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Doctor-patient confidentiality is based on the idea that a patient can feel secure receiving treatment from their doctors because they know the doctor won’t disclose personal and private information to others.

But in Missouri, it’s a totally different story. Republican lawmakers are trying to force Missouri’s Planned Parenthood CEO into giving up a list of names of every woman who has received an abortion in the state. But don’t worry, Missouri legislators totally promise they would never ever punish these women for seeking an abortion.

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More specifically, lawmakers have subpoenaed consent forms patients received and signed before having an abortion. Mary Kogut, the CEO of Planned Parenthood of the St. Louis Region and Southwest Missouri, has refused, arguing patient privacy as the reason. In turn, lawmakers are threatening her with jail time for being in contempt.

The Missouri State Senate Committee on the Sanctity of Life (yes, that’s an actual name of a committee) are still running pointless investigations after David Daleidan’s hoax videos first appeared in the summer of 2015. The videos alleged Planned Parenthood was coercing patients into having abortions so they could meet the demands of the fetal tissue black market. Of course, Missouri was one of the first states to investigate Planned Parenthood’s in their state for any signs of wrongdoing, which predictably turned up nothing. Still, the state insists on a continued witch hunt.

Given the current political climate’s attitudes on Planned Parenthood, it’s understandable Kogut is hesitant to hand over the names of these women, who signed consent forms with the belief their information wouldn’t be shared with a third party.

And as Think Progress’ Laurel Raymond points out:

“Crucially, the committee’s document request makes no specifications about what would happen with the information after it is turned over, so there is no guarantee that the information could not be turned over to the public.”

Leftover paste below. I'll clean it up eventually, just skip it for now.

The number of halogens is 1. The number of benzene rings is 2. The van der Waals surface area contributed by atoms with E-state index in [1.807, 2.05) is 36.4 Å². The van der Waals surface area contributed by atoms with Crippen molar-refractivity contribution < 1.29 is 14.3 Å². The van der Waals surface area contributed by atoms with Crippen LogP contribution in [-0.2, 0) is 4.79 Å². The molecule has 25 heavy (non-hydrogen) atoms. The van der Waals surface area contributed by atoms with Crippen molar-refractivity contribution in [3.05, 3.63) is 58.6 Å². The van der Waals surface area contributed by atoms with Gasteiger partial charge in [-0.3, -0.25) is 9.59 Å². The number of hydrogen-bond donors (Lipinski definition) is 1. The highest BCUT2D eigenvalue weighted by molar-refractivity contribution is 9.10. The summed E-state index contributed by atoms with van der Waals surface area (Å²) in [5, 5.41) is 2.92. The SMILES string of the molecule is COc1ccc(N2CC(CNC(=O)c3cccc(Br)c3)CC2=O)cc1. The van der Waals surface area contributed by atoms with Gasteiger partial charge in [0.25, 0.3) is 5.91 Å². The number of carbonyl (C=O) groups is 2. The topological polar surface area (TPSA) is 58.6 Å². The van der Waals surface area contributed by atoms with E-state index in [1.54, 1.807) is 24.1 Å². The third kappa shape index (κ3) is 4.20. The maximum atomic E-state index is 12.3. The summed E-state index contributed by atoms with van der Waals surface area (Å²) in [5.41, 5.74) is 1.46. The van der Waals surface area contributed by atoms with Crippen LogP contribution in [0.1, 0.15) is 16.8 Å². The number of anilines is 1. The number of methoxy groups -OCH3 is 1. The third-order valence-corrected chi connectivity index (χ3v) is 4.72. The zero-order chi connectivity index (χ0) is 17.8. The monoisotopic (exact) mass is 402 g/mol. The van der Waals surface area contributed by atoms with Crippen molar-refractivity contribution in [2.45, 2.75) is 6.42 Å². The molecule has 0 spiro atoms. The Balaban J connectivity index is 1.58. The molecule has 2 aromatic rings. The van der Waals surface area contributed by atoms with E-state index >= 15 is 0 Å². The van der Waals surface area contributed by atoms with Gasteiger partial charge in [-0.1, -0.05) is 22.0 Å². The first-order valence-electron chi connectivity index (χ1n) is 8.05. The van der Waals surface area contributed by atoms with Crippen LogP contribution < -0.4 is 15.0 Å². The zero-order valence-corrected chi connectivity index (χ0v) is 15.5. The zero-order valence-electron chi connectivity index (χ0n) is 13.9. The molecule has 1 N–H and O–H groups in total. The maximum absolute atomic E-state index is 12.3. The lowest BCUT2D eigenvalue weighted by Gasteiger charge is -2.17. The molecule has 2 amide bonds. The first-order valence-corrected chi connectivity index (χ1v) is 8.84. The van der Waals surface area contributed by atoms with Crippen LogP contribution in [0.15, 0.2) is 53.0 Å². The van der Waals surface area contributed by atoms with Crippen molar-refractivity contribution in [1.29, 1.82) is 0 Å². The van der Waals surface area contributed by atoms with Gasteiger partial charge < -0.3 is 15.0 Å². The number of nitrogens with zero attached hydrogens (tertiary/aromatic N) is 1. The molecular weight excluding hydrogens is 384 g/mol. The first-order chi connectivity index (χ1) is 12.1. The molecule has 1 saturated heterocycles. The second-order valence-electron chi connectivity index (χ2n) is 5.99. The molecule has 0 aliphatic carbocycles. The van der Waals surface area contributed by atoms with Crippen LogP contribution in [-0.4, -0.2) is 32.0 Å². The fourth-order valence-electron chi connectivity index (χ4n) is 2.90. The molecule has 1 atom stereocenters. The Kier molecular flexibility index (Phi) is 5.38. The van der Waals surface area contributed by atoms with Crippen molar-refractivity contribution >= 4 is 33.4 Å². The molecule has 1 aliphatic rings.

It’s completely reasonable to be paranoid that some holy roller lawmaker might accidentally-totally-not-on-purpose leak this info to some anti-choice group to broadcast.

Salon points out that in the case of Dr. Pat Tiller, who was investigated for performing allegedly illegal late-term abortions, was forced by the court to hand over private documents on his patients. And oopsie! Somehow they ended up in the hands of Fox News host Bill O’Reilly, who then went on air to share personal details of these women’s abortions and judged them for it. O’Reilly also nicknamed the doctor “Tiller the Baby Killer.” Tiller was found not guilty and was still murdered by a pro-lifer two months later.

The threat here to women is real. A Planned Parenthood worker may be jailed, all over this frivolous, unjustifiable investigation that will undoubtedly turn up nothing.

State Sen. Kurt Schaefer(R-Columbia) said in a statement:

“The decision to refuse to comply with the Senate-issued subpoena is a blatant disregard for our legislative process and authority. There is a big discrepancy on what’s being done with the fetal tissue once it has been sent to the pathologist. We were not asking for patient information. All we are asking for are answers so we can ensure that medical standards are being upheld, women’s health is being protected, and public safety remains the highest quality possible.”

To be clear, the Missouri Senate absolutely is asking for patient information, and it has absolutely nothing to do with protecting women’s health. If their discrepancy lies with the pathologist, there is no clear reason the state needs these consent forms.

To contact State Senator Schaefer, click here, and tell him what you think about the state’s investigations into “discrepancies” that weren’t uncovered in earlier investigations.

Update: The Committee’s panel voted 5-2 Thursday to hold Mary Kogut in contempt. Another vote will take place next week to decide whether or not Kogut actually is in contempt or if she is in her rights to deny the consent forms to the Senate.

Featured Image via Getty Images

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